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Old 07-10-2011, 02:45 AM   #9
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Quote:
Originally Posted by oldno7 View Post
Thanks Bella

You know the problem I'm having well.

When it's 105+ outside, how do you keep your beer cold for 5 days.......
Yep,

When you're out in the deep resesses of Powell, you just can run down to the local Kwiki mart for a blue squishy and a bag of ice!.

Seriously though, a great tip for long term cruising is to pack the cooler with Dry Ice wrapped in news paper. It lasts for a long time and doesn't sweat or leak because of Sublimation; Sublimation is the transition from the solid phase to the gas phase without passing through an intermediate liquid phase. In short, no water build up so it is optimal for use as a booster for your refrigerator too without flooding your floor. ;-) Be cautious though when handling it, always wear leather gloves and keep it wrapped in paper to extend its service life.

Cruise on oldno7!!

Bella Sera 3300SCR

P.S. another good tip is to cover the cooler with a constantly wet towel to provide evaporative cooling, futher
extending the life of your frozen water ice/dry ice and more importantly, your COLD BEER!!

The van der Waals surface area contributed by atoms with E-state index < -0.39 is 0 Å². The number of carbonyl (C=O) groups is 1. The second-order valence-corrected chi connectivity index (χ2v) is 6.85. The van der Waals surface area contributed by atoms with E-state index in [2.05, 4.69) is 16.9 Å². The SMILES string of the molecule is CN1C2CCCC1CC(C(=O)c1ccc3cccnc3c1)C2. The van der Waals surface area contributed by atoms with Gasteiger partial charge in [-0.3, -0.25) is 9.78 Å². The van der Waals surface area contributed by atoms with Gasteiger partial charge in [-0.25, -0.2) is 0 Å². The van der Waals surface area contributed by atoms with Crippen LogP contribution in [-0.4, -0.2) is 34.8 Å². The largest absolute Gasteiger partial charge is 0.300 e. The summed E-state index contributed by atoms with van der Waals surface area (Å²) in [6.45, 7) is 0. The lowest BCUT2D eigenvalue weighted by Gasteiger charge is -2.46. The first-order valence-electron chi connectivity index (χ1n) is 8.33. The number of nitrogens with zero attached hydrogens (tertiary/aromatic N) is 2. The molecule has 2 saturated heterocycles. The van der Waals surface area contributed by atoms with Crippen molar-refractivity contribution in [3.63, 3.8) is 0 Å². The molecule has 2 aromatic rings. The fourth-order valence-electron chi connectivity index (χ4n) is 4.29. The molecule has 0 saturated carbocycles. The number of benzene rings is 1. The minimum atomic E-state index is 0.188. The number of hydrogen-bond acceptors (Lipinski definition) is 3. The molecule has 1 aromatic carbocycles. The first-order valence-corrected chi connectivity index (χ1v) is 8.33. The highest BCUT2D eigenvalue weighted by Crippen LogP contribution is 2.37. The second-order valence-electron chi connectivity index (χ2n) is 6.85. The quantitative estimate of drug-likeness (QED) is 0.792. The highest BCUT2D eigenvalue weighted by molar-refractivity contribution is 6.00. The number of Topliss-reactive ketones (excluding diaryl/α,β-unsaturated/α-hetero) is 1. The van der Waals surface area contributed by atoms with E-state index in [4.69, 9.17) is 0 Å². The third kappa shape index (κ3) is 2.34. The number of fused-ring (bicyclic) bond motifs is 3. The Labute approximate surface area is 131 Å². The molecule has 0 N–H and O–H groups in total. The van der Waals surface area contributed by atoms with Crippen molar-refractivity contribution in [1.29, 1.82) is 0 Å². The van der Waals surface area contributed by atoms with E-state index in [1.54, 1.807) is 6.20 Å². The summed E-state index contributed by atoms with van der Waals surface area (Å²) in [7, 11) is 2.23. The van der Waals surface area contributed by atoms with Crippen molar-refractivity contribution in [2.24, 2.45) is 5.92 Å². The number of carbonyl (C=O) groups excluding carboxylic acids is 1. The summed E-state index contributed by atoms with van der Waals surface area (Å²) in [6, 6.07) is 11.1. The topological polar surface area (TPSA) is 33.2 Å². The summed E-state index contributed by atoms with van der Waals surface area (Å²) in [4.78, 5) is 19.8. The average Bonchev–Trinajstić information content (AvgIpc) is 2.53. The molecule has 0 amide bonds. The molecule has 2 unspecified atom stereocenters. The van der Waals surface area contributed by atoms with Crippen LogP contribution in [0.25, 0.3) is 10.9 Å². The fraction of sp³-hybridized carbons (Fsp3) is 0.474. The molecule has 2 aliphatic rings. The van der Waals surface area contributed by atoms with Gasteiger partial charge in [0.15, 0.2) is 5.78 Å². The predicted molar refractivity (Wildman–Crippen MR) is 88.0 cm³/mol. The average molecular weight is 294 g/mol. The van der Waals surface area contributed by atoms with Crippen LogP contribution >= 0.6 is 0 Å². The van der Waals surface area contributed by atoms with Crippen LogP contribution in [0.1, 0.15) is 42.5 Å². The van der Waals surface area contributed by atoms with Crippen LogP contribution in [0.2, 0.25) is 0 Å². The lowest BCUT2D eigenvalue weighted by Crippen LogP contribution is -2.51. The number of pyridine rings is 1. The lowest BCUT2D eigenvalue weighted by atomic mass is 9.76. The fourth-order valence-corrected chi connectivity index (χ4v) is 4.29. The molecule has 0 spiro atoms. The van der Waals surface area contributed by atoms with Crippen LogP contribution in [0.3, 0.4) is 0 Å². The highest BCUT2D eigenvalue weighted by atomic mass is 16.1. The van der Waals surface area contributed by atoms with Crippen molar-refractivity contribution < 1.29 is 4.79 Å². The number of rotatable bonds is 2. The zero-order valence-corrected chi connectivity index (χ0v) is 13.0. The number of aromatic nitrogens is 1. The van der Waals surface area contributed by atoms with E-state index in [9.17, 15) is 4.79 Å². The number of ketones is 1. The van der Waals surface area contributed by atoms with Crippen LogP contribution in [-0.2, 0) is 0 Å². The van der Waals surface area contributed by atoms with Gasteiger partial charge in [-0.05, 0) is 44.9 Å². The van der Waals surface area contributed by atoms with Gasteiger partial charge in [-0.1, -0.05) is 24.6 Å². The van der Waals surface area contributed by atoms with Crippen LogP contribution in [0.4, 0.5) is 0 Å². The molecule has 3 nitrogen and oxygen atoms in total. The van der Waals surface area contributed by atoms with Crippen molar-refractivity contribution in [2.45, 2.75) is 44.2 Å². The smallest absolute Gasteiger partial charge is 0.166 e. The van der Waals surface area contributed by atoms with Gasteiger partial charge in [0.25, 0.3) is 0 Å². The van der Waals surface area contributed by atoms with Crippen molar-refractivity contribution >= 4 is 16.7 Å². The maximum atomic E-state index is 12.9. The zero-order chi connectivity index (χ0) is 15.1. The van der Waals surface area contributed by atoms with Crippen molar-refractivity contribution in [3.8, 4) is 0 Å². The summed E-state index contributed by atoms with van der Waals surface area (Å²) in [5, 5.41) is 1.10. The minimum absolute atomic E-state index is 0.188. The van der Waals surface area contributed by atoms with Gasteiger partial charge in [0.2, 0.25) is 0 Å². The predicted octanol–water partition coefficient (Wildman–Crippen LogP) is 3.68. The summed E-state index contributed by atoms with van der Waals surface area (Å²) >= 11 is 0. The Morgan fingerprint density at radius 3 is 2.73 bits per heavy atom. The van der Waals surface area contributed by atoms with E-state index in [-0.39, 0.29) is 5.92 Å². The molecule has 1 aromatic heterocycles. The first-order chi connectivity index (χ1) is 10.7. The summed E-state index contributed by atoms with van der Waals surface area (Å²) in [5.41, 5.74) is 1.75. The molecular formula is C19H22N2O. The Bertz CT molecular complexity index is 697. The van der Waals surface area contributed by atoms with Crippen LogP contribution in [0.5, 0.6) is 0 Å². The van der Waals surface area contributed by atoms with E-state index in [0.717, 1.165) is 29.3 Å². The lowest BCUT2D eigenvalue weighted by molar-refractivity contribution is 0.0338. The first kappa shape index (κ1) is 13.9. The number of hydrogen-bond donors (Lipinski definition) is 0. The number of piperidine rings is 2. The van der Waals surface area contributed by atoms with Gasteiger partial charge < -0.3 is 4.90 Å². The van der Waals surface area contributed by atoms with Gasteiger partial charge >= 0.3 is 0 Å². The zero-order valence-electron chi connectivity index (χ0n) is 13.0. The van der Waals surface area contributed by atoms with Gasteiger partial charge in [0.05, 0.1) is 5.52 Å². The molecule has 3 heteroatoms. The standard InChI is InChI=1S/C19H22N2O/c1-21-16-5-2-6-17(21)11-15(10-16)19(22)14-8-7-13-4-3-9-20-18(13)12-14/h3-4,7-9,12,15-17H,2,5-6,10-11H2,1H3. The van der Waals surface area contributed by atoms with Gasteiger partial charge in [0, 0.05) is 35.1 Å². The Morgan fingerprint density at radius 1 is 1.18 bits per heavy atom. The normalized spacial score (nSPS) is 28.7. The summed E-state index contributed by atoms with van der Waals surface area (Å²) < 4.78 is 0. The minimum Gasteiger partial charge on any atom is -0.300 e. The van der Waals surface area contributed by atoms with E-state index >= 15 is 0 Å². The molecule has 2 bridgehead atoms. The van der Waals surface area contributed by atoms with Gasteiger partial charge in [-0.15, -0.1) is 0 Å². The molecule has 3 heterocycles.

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Old 07-11-2011, 03:46 PM   #10
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Actually did a little research on this lately. You will notice that a camper never stores the propane inside, it's always out front un-connected to any motor or ignition source. I mounted a very nice Magma Grill to the transom of my boat and have been using a 10 pound fiberglass (non marring) propane tank to fuel it on the dock. I noticed that the tank would fit perfectly into the transom locker and I could run a hose out of the transom to the grill.

A sailboat guy next to me brought me a crap load of information before I did so and I'm glad he did. EVERY propane tank under extreme heat vents the excess propane and a security measure from blowing up. It will happen with every tank (hell look at your little green bottles and they have a vent) putting that tank on your boat and knowing that propane will always fall there is NO WAY to avoid those gases from ending up in the bilge. Whether forward or back it's always going to end up in the bilge.

The correct answer (like they do on sailboats and larger vessels) and in accordance with Coast Gaurd recommendations a propane locker has to be completely air sealed off from the rest of the boat, needs to have a drain plug at the very bottom of the compartment that drains overboard. For a second I considered sealing up my transom locker to achieve this (as it does have a drain in the bottom) but when I spent just a second thinking about everything that goes wrong on boats, I realized one little miss on the seal, the drain plug coming un-done, or something going just a little wrong and I could blow up my family.

I decided against it!!